39°F
weather icon Clear

Southern Nevada-based search and rescue unit races toward Gulf Coast

A team of Las Vegas Valley firefighters and civilians are expected to arrive in Louisiana Monday evening to help those impacted by Hurricane Ida.

Clark County Fire Department Battalion Chief John Grana said by phone that the 38 members of the Nevada Task Force 1 Urban Search and Rescue team were in the Dallas area Monday afternoon following an all-night drive from Southern Nevada. The team, consisting mostly of firefighters from the Clark County, North Las Vegas, Las Vegas and Henderson fire departments, are headed to the Baton Rouge area as part of a Federal Emergency Management Agency hurricane response plan.

“We are driving nonstop,” Grana said. “We have alternate drivers so we are rotating drivers. We haven’t been told yet what our mission will be. What they are doing now is assessments in Louisiana to see what the storm has done up to now.”

The team consists of firefighters who specialize in water rescues along with civilian heavy equipment operators. The team also has dogs that can help with search and rescue efforts.

“We have hazardous materials and medical (staff first responders) as well,” Grana said.

Once in Louisiana, it is unclear whether the team will be able to communicate with their fire departments and the Las Vegas Valley public about their progress.

“My understanding is Louisiana right now, if that’s where we end up, there is no cell service. And I understand Louisiana has also lost all internet,” Grana said.

The team is also prepared to assist in debris removal and whatever else local first responders need help with.

The Associated Press reported that rescuers set out in hundreds of boats and helicopters to reach people trapped by floodwaters Monday, and utility repair crews rushed in, after the furious hurricane swamped the Louisiana coast and ravaged the electrical grid in the stifling, late-summer heat.

Residents living amid the maze of rivers and bayous along the state’s Gulf Coast retreated desperately to their attics or roofs and posted their addresses on social media with instructions for search-and-rescue teams on where to find them.

More than 1 million customers in Louisiana and Mississippi — including all of New Orleans — were left without power as Ida, a Category 4 hurricane and one of the most powerful storms ever to hit the U.S. mainland, pushed through on Sunday and early Monday before weakening to a tropical storm.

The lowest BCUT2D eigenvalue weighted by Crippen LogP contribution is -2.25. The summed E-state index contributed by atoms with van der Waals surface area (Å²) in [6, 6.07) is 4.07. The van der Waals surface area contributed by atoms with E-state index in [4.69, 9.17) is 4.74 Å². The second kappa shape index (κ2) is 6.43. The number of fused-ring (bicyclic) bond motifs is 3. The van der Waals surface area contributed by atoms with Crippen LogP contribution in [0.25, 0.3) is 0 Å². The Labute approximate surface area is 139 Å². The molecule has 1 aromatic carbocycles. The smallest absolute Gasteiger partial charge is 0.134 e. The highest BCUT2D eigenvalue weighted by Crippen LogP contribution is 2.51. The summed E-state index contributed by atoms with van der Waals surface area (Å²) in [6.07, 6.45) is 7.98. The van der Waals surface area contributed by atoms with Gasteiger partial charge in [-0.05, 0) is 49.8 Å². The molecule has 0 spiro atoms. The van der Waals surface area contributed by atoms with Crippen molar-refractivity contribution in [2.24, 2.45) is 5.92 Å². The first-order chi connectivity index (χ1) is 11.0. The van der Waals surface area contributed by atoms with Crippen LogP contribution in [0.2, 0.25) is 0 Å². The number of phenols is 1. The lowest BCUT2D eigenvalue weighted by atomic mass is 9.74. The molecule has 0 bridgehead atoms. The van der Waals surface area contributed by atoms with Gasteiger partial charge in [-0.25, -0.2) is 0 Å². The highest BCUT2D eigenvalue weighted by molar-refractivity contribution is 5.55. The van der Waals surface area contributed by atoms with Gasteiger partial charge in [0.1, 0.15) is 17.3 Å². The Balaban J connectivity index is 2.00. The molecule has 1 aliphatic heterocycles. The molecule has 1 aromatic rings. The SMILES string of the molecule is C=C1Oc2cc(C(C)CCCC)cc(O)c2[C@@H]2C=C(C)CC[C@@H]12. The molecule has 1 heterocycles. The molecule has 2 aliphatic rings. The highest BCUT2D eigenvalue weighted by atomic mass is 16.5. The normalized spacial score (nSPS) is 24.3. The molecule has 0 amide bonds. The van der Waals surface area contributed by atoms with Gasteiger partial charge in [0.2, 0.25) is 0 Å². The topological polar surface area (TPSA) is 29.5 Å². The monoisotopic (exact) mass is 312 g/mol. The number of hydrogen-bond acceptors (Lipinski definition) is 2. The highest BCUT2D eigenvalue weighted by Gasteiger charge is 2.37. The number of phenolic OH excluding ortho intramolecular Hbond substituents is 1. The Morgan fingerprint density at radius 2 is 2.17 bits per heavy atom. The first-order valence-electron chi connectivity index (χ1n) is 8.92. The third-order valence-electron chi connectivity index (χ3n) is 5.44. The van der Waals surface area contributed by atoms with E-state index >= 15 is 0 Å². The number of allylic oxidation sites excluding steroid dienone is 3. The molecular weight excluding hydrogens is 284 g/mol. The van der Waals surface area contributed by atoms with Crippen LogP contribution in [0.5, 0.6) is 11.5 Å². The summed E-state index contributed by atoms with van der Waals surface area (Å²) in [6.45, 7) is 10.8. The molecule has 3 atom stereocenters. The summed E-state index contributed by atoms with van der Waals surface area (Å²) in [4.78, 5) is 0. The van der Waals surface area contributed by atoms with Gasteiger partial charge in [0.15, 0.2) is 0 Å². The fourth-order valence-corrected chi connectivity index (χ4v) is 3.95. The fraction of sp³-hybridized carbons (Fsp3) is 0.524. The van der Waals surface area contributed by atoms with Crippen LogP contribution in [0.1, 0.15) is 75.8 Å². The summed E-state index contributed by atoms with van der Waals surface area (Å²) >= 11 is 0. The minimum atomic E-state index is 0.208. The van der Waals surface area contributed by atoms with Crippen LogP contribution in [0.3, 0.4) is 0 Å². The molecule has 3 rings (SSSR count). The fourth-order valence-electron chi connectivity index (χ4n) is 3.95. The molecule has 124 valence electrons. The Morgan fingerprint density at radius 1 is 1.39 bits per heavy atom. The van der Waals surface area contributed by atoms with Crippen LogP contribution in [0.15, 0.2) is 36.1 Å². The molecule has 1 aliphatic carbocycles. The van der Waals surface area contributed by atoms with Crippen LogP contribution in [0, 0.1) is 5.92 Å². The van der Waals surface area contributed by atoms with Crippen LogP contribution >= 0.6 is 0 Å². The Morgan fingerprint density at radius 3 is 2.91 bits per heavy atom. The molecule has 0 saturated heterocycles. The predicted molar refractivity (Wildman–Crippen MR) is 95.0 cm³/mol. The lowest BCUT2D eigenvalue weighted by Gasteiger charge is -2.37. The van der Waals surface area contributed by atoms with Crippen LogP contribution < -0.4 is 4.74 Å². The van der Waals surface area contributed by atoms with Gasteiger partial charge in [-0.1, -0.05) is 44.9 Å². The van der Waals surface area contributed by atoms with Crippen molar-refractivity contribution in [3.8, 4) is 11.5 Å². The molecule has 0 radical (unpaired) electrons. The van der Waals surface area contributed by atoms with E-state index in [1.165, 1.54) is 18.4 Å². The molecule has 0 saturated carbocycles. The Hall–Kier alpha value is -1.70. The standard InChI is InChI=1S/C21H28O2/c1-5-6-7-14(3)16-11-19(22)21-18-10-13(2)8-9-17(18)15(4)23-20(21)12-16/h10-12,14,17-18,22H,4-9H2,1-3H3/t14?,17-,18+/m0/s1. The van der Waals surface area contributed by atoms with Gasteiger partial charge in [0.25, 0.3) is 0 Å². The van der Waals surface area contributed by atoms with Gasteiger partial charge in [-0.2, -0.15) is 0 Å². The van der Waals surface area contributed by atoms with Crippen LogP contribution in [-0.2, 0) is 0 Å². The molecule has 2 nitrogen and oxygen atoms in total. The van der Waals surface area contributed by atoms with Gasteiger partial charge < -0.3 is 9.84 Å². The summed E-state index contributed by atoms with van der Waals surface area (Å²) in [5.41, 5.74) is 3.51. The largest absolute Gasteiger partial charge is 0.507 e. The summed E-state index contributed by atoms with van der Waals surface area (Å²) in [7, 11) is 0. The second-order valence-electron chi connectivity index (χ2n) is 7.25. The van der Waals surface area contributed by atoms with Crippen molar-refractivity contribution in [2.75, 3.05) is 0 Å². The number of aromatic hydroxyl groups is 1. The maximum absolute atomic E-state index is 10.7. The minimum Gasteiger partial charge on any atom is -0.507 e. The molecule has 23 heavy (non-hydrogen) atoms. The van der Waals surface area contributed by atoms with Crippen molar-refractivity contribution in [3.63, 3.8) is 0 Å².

Contact Glenn Puit by email at gpuit@reviewjournal.com. Follow @GlennatRJ on Twitter.

Don't miss the big stories. Like us on Facebook.
THE LATEST
Cortez Masto takes aim at egg prices, price gouging

Nevada’s average price for a carton of eggs has surged to $6.07 at the end of 2022, while the national average is $4.25, according to Catherine Cortez Masto’s letter.

ICYMI: See the animals at the Nature Health Farms ‘fun’draiser

Nature Health Farms was the venue for plenty of amusement this past Saturday, with a bevy of activities and entertainment taking place during the farm’s 3rd Annual “Fun”draiser.

ROAD CONDITIONS: Mountain pass from Pahrump to Vegas icy, but open

Patches of ice were still causing issues for some travelers on Highway 160 early Tuesday morning between Pahrump and Las Vegas, but conditions are expected to improve as temperatues warm into the mid-40s by Wednesday.

Student internships available at Nevada National Security Site

Nevada National Security Site is operating a 40-hour student program which offers paid internships from May through August each year. Here’s what you need to know.

What to know about this year’s Lincoln Day Dinner

This February, members of the Grand Ol’ Party will come together for an evening of conservative-likemindedness during the 2023 Lincoln Day Dinner in Pahrump.

Human-trafficking: ‘The problem is very real’

And it’s often committed by people the victim is already familiar with or those they have met and become friendly with online, say those who see the impacts of human trafficking.